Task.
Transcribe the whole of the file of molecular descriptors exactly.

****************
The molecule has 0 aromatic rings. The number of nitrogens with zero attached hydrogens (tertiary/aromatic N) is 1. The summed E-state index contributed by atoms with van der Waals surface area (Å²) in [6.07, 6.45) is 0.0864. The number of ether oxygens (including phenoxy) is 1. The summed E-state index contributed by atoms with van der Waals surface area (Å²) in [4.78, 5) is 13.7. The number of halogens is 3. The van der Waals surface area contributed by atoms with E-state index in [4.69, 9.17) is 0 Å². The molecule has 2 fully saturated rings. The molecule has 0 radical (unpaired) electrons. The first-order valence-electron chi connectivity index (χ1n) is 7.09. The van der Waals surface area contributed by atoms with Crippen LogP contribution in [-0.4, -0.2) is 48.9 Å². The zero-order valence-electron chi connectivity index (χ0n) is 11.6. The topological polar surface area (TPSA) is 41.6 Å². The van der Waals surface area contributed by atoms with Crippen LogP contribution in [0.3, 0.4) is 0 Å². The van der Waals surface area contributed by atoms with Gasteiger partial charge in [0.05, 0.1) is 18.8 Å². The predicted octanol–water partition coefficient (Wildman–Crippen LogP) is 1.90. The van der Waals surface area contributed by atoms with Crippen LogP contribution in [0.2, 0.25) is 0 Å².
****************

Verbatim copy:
The molecule has 0 aromatic rings. The number of nitrogens with zero attached hydrogens (tertiary/aromatic N) is 1. The summed E-state index contributed by atoms with van der Waals surface area (Å²) in [6.07, 6.45) is 0.0864. The number of ether oxygens (including phenoxy) is 1. The summed E-state index contributed by atoms with van der Waals surface area (Å²) in [4.78, 5) is 13.7. The number of halogens is 3. The van der Waals surface area contributed by atoms with E-state index in [4.69, 9.17) is 0 Å². The molecule has 2 fully saturated rings. The molecule has 0 radical (unpaired) electrons. The first-order valence-electron chi connectivity index (χ1n) is 7.09. The van der Waals surface area contributed by atoms with Crippen LogP contribution in [-0.4, -0.2) is 48.9 Å². The zero-order valence-electron chi connectivity index (χ0n) is 11.6. The topological polar surface area (TPSA) is 41.6 Å². The van der Waals surface area contributed by atoms with Crippen LogP contribution in [0.3, 0.4) is 0 Å². The van der Waals surface area contributed by atoms with Gasteiger partial charge in [0.05, 0.1) is 18.8 Å². The predicted octanol–water partition coefficient (Wildman–Crippen LogP) is 1.90. The van der Waals surface area contributed by atoms with Crippen LogP contribution in [0.2, 0.25) is 0 Å².